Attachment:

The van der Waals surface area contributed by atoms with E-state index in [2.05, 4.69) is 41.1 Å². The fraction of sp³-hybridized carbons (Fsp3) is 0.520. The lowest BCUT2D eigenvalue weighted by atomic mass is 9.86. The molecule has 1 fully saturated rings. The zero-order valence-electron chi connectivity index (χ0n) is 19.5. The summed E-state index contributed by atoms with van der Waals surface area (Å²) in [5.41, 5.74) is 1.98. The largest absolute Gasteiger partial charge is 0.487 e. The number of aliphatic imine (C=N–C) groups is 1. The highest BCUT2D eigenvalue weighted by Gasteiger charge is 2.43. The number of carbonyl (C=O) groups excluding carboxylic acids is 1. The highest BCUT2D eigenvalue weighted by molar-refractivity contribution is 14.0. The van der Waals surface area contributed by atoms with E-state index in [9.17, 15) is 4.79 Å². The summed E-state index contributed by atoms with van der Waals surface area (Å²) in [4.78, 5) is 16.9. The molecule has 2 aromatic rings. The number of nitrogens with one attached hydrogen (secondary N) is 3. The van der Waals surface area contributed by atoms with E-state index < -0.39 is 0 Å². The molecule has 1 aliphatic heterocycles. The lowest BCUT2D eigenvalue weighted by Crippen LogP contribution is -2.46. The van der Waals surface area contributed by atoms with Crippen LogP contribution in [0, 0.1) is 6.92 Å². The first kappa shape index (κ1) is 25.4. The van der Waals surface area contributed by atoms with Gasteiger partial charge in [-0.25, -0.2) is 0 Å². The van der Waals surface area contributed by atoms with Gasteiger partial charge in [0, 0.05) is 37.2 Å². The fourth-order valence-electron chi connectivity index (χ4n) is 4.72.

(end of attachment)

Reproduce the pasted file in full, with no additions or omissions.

The van der Waals surface area contributed by atoms with E-state index in [2.05, 4.69) is 41.1 Å². The fraction of sp³-hybridized carbons (Fsp3) is 0.520. The lowest BCUT2D eigenvalue weighted by atomic mass is 9.86. The molecule has 1 fully saturated rings. The zero-order valence-electron chi connectivity index (χ0n) is 19.5. The summed E-state index contributed by atoms with van der Waals surface area (Å²) in [5.41, 5.74) is 1.98. The largest absolute Gasteiger partial charge is 0.487 e. The number of aliphatic imine (C=N–C) groups is 1. The highest BCUT2D eigenvalue weighted by Gasteiger charge is 2.43. The number of carbonyl (C=O) groups excluding carboxylic acids is 1. The highest BCUT2D eigenvalue weighted by molar-refractivity contribution is 14.0. The van der Waals surface area contributed by atoms with E-state index in [9.17, 15) is 4.79 Å². The summed E-state index contributed by atoms with van der Waals surface area (Å²) in [4.78, 5) is 16.9. The molecule has 2 aromatic rings. The number of nitrogens with one attached hydrogen (secondary N) is 3. The van der Waals surface area contributed by atoms with E-state index < -0.39 is 0 Å². The molecule has 1 aliphatic heterocycles. The lowest BCUT2D eigenvalue weighted by Crippen LogP contribution is -2.46. The van der Waals surface area contributed by atoms with Crippen LogP contribution in [0, 0.1) is 6.92 Å². The first kappa shape index (κ1) is 25.4. The van der Waals surface area contributed by atoms with Gasteiger partial charge in [-0.25, -0.2) is 0 Å². The van der Waals surface area contributed by atoms with Gasteiger partial charge in [0, 0.05) is 37.2 Å². The fourth-order valence-electron chi connectivity index (χ4n) is 4.72.